So, the robustness of the design is due to some very tiny elements? So tiny. We have a sister company in the same plant that makes medical devices. There are very few companies that can do it. We supply a lot of parts for hearing aids.
DJ cartridges and hearing aids. Thatís an ironic combination. You need copper coils and you need rubber, and no one has the machines to do them that small. The machines are always working, the factory is always at full production, and the company will never go out of business.
[And] we donít really have capital investment costs, because the machines were built and paid for 30 years ago.
Very Old-World craftsmanship. Indeed. Thereís a person at every single machine. The diamonds, which arenít microscopic but pretty small Ė about the size of the period at the end of a sentence Ė are attached to the cantilever by hand. And every hi-fi cartridge is totally assembled by hand.
I know many of the Concorde cartridges come in a version for mounting to a standard tone arm head shell. Is that just to give DJs a choice, or is there a specific advantage? There are all kinds of rumors out there that one is better than the other, but the truth is that the standard Concorde is ideal because itís all fixed. You canít adjust any of the settings. Theyíve been tested. The angle at which they meet the record, all of that is very important.
Q-bert and his signature scratching.
You canít screw it up. Well, you can, but thereís only one way and we think weíve fixed that. People used to over-tighten the locking collar, and that would eventually kill the contacts in the tone arm. We changed the shape of the contacts; the little metal pin, which used to be steel, is now made of aluminum, just like the tone arm and the collar. Itíll pop inside of the cartridge before it tears a hole in the tone arm. Itís like the crumple zone of a car.
Whatís the story behind the Digitrack? I had been with company about six weeks, and we were sitting around a pub during the PLASA show talking about emerging DJ trends. We started discussing Serato and Final Scratch and how those products might affect our sales, and I suggested creating a specific cartridge just for those applications.
Developing a new cartridge canít be cheap. No, but itís not as expensive as developing something like a mixer, either. Because there are only five things you can change. Six, if you count the color. Itís a matter of finding the right shape for the diamond, the right density of the rubber and things like that.
Half of us thought it was a great idea, assuming it wasnít just marketing hype and a paintjob, and the other half thought it was a bad idea and might hurt our hi-fi image. We bought a bunch of Serato control records, sent them to Denmark, and they tested all the different variations. Generally, they knew what they were going for, and it was just a matter of tweaking the components. They know how each piece works and how they all work together. Our head engineer has been there over 40 years.
Some companiesí R&D departments donít have that much combined experience. He and [DJ] Q-bert developed the Q-bert signature cartridge together. Anyway, we needed to have the Digitrack working perfectly, and multiple samples of it, for the NAMM show.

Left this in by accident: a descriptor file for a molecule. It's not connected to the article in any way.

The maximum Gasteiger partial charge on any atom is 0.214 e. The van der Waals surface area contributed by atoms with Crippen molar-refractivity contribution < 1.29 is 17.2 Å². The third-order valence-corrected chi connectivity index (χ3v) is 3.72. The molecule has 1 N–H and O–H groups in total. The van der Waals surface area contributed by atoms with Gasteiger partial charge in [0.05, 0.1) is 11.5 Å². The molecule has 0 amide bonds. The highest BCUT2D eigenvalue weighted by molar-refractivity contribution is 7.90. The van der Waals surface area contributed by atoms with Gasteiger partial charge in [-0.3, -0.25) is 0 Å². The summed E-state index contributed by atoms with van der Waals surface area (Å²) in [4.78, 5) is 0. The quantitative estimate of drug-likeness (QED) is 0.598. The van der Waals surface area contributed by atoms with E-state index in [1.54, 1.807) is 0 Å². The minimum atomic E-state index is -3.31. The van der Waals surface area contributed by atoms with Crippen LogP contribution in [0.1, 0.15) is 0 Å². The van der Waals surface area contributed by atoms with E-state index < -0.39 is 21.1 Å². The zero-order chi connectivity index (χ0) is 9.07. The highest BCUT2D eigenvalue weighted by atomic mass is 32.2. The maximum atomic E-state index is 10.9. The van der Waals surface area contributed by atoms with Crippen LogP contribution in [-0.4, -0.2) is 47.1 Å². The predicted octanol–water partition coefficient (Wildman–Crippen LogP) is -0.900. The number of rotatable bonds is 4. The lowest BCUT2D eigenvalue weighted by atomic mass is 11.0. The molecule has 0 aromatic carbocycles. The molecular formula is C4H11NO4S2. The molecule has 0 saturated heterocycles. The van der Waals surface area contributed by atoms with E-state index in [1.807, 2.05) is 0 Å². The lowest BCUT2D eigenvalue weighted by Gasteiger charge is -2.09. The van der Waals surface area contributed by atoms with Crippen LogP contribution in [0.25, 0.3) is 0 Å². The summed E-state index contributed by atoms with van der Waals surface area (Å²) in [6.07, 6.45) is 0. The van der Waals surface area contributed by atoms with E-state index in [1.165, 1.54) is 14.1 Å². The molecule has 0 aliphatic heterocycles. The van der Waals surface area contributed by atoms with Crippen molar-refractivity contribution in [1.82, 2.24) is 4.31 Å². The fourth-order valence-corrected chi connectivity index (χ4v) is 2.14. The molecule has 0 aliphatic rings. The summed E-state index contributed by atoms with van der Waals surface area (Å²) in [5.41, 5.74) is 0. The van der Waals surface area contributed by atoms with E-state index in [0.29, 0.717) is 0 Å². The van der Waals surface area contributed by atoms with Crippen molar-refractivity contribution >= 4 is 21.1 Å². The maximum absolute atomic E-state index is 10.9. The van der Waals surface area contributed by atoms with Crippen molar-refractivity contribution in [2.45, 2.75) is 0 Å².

That was a fairly short development cycle. For that one, yes.
The decision was made at PLASA, and...The decision wasnít even made then. The idea came up, and we kicked it around for a couple of weeks first. But we had the Digitrack delivered within six weeks of NAMM.
How does the Digitrack differ from, say, the Concorde Nightclub series? Itís got higher output than any of our cartridges except for the Q-bert. The output is ideally suited for the control signal. If itís too hot it can distort the computer interface. The diamond was changed to reduce wear on the control vinyl.
In an emergency, can the Digitrack be used with regular vinyl? Absolutely. Some people even prefer it to our other cartridges.
So, in the event that youíve using Serato or Final Scratch on one turntable, and decide to use good, old-fashioned analog vinyl on the other deck, you can keep on spinning and mixing without worrying about changing out cartridges? Exactly. The beauty of our company is that we also have a hi-fi side. What we recommend is that you use one of our affordable audiophile cartridges and rip all of your vinyl with that for maximum sound quality, and then use the Digitrack for playing back your mp3 files with Serato or Final Scratch. For example, our OM5E hi-fi cartridge is under 50 bucks, and it sounds phenomenal.
You mentioned the new Q-bert signature cartridge. Was that another fast-track development? It took over two years. That was our slow track. We went in with one idea, and then changed our minds. We went back and forth. It went from 11 to 13 millivolts, trying to get it just right, adjusting the frequency roll off, and so forth. Q-bert was living in Hawaii at the time. The factoryís in a tiny town in Denmark. It wasnít easy.
And the end result? We believe itís the best scratch cartridge on the market, in terms of frequency response, tracking ability, record wear Ė the whole package. And itís got the highest output of any cartridge on the market. Thatís one of the reasons why DMC is only allowing people to use Ortofon cartridges.
We also used the launch of the Q-bert cartridge to revamp our packaging. All of our cartridges now come in miniature flight cases.
We also have a new line of cases that will fit the cartridges; thatís part of our bag line. Weíve got the Digibag, which holds 70 records, control vinyl, your laptop, plus all kinds of other compartments for headphones, stylus cleaner, even a book of CDs or whatever else you need.
Having everything in one bag seems like it would an ideal solution for DJs using Serato or Final Scratch. And it looks good. Weíve also got a messenger style bag, a record trolley, and a cartridge case that holds three cartridges, extra stylus, and all of the tools that youíd need to install and service cartridges. Thereís actually a patent on the design, because no matter how you put the cartridge in, the stylus never touches anything. Theyíll be making their official debut at the DJ Expo.